Memorial University biology professor Ian Jones has nothing personal against Brittany Spears, her recording company, or the thousands of fans who make home copies of her music. He just resents having to subsidize their symbiotic relationship.
In his work on seabirds, Jones makes extensive use of blank compact discs to store and distribute photographic images and statistical data. Whenever he buys a disc, $0.21 of the purchase price is forwarded to a collective society of music industry groups known as the Canadian Private Copying Collective.
The levy, provided under the Copyright Act and officially called the "private copying tariff," is meant to compensate the recording industry for lost sales arising from the private copying of music.
"The difficulty with the tariff is that it applies indiscriminately to virtually all purchasers of blank recording media, regardless of whether the end use is to burn copies of top-40 hits or to map the human genome," Jones said.
For example, a single astronomical image can fill half a CD, and educational institutions say the cost the tariff is adding to teaching and research is significant.
As a result the academic community is mobilizing against the levy. When it was first announced in December 2000, universities argued for special treatment and were partially successful in their effort. A "zero-rate" was obtained on audio cassettes, but not on other forms of recording media such as compact discs, DVDs or memory cards.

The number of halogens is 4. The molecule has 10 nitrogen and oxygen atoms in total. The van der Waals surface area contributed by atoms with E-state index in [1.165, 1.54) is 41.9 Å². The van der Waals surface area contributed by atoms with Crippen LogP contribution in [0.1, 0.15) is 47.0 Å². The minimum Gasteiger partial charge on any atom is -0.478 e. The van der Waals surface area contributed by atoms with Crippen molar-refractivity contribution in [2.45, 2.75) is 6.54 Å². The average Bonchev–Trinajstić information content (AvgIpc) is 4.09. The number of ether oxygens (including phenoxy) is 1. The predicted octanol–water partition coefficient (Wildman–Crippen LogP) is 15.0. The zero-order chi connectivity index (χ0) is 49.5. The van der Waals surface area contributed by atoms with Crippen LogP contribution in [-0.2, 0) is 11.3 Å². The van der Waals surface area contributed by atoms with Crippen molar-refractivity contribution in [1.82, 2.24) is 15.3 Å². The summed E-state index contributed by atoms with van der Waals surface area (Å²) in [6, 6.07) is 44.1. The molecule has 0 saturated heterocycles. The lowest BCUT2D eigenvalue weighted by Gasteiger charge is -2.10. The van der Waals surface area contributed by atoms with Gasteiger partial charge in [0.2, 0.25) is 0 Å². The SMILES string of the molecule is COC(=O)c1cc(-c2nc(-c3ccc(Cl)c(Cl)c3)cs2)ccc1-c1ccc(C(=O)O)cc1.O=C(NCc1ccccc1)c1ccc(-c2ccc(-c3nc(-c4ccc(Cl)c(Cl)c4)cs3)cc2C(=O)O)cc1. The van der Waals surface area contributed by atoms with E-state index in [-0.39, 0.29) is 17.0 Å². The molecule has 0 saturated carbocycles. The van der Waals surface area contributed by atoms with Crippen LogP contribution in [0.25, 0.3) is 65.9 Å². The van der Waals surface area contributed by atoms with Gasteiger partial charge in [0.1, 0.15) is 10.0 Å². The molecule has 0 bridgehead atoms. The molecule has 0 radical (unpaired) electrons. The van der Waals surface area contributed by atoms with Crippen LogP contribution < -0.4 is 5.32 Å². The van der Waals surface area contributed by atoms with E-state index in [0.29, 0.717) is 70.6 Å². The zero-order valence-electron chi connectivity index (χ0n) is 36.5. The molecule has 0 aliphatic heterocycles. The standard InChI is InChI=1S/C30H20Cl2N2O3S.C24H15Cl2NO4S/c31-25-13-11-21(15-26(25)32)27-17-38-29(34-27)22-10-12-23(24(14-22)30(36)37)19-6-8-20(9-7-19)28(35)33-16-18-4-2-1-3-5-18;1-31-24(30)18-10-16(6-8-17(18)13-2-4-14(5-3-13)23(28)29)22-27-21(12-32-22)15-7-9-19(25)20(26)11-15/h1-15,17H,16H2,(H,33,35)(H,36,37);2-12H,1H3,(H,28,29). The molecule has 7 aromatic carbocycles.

On Feb. 11, 2002 the CPCC filed proposed levies to be collected for 2003 and 2004 with the Copyright Board, the tribunal that sets the tariff and oversees its administration.
CAUT, the Association of Universities and Colleges of Canada, the Council of Ministers of Education, Canada, along with many other educational organizations filed objections to the proposed tariffs calling for an expansion of the "zero-rating program."
The academic community is hoping for levy-free purchases, especially considering the CPCC is requesting almost 300 per cent increases on some of its levies on private copying. The proposed levy for a recordable or rewritable compact disc is $0.59.
The education community has a strong argument to make, said legal counsel for CMEC, Wanda Noel, "the logical reasoning indicating that a zero-rate is appropriate for cassettes applies equally well to compact discs. It's that simple."
The Copyright Board will hear arguments at a hearing in October 2002.
Information on the private copying tariffs can be viewed at www.cb-cda.gc.ca/ tariffs/proposed/c09032002-b.pdf.